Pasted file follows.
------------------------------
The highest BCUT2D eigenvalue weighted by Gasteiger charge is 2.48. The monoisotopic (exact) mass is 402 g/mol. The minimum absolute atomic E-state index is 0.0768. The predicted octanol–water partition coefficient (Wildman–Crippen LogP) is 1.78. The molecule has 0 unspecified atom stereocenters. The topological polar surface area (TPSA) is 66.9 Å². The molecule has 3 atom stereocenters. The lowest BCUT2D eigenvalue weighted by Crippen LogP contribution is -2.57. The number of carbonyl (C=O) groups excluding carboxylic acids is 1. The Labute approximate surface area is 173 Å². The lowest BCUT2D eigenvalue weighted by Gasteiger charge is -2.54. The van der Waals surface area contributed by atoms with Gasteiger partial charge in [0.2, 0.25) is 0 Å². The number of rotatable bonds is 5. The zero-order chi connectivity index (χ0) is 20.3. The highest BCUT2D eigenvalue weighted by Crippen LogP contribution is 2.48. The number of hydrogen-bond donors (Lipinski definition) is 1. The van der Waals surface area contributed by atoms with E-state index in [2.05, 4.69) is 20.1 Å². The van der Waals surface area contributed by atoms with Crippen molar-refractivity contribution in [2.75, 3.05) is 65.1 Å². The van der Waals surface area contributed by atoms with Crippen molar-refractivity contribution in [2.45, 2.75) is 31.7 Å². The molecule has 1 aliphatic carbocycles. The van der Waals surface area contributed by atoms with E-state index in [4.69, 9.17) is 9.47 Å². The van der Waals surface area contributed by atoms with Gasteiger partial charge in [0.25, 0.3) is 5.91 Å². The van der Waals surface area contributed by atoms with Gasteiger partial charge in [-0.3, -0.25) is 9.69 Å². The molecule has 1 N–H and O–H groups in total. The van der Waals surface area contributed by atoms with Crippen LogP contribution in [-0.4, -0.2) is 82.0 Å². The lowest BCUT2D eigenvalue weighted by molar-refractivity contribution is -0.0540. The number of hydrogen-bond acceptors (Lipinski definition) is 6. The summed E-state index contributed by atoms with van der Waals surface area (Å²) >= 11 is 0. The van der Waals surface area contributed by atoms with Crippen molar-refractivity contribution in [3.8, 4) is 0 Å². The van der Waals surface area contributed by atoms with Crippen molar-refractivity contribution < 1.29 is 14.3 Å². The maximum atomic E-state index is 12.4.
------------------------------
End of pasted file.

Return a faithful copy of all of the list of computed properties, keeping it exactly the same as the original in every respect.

The highest BCUT2D eigenvalue weighted by Gasteiger charge is 2.48. The monoisotopic (exact) mass is 402 g/mol. The minimum absolute atomic E-state index is 0.0768. The predicted octanol–water partition coefficient (Wildman–Crippen LogP) is 1.78. The molecule has 0 unspecified atom stereocenters. The topological polar surface area (TPSA) is 66.9 Å². The molecule has 3 atom stereocenters. The lowest BCUT2D eigenvalue weighted by Crippen LogP contribution is -2.57. The number of carbonyl (C=O) groups excluding carboxylic acids is 1. The Labute approximate surface area is 173 Å². The lowest BCUT2D eigenvalue weighted by Gasteiger charge is -2.54. The van der Waals surface area contributed by atoms with Gasteiger partial charge in [0.2, 0.25) is 0 Å². The number of rotatable bonds is 5. The zero-order chi connectivity index (χ0) is 20.3. The highest BCUT2D eigenvalue weighted by Crippen LogP contribution is 2.48. The number of hydrogen-bond donors (Lipinski definition) is 1. The van der Waals surface area contributed by atoms with E-state index in [2.05, 4.69) is 20.1 Å². The van der Waals surface area contributed by atoms with Crippen molar-refractivity contribution in [2.75, 3.05) is 65.1 Å². The van der Waals surface area contributed by atoms with Crippen molar-refractivity contribution in [2.45, 2.75) is 31.7 Å². The molecule has 1 aliphatic carbocycles. The van der Waals surface area contributed by atoms with E-state index in [4.69, 9.17) is 9.47 Å². The van der Waals surface area contributed by atoms with Gasteiger partial charge in [0.25, 0.3) is 5.91 Å². The van der Waals surface area contributed by atoms with Gasteiger partial charge in [-0.3, -0.25) is 9.69 Å². The molecule has 1 N–H and O–H groups in total. The van der Waals surface area contributed by atoms with Crippen LogP contribution in [-0.4, -0.2) is 82.0 Å². The lowest BCUT2D eigenvalue weighted by molar-refractivity contribution is -0.0540. The number of hydrogen-bond acceptors (Lipinski definition) is 6. The summed E-state index contributed by atoms with van der Waals surface area (Å²) >= 11 is 0. The van der Waals surface area contributed by atoms with Crippen molar-refractivity contribution in [3.8, 4) is 0 Å². The van der Waals surface area contributed by atoms with Crippen molar-refractivity contribution < 1.29 is 14.3 Å². The maximum atomic E-state index is 12.4.